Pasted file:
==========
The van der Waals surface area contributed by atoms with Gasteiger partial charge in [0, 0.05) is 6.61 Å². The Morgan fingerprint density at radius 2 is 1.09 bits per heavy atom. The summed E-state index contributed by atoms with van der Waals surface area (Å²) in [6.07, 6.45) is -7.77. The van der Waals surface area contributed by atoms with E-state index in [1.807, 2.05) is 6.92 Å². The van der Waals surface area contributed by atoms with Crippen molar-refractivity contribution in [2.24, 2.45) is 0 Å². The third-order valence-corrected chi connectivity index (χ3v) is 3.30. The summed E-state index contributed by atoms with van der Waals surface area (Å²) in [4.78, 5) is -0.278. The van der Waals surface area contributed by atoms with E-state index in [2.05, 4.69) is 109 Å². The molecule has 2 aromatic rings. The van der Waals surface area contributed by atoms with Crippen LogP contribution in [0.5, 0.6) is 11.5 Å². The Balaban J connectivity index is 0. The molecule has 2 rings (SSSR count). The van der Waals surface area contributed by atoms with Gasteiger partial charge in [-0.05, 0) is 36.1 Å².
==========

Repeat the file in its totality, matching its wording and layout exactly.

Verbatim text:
The van der Waals surface area contributed by atoms with Gasteiger partial charge in [0, 0.05) is 6.61 Å². The Morgan fingerprint density at radius 2 is 1.09 bits per heavy atom. The summed E-state index contributed by atoms with van der Waals surface area (Å²) in [6.07, 6.45) is -7.77. The van der Waals surface area contributed by atoms with E-state index in [1.807, 2.05) is 6.92 Å². The van der Waals surface area contributed by atoms with Crippen molar-refractivity contribution in [2.24, 2.45) is 0 Å². The third-order valence-corrected chi connectivity index (χ3v) is 3.30. The summed E-state index contributed by atoms with van der Waals surface area (Å²) in [4.78, 5) is -0.278. The van der Waals surface area contributed by atoms with E-state index in [2.05, 4.69) is 109 Å². The molecule has 2 aromatic rings. The van der Waals surface area contributed by atoms with Crippen LogP contribution in [0.5, 0.6) is 11.5 Å². The Balaban J connectivity index is 0. The molecule has 2 rings (SSSR count). The van der Waals surface area contributed by atoms with Gasteiger partial charge in [-0.05, 0) is 36.1 Å².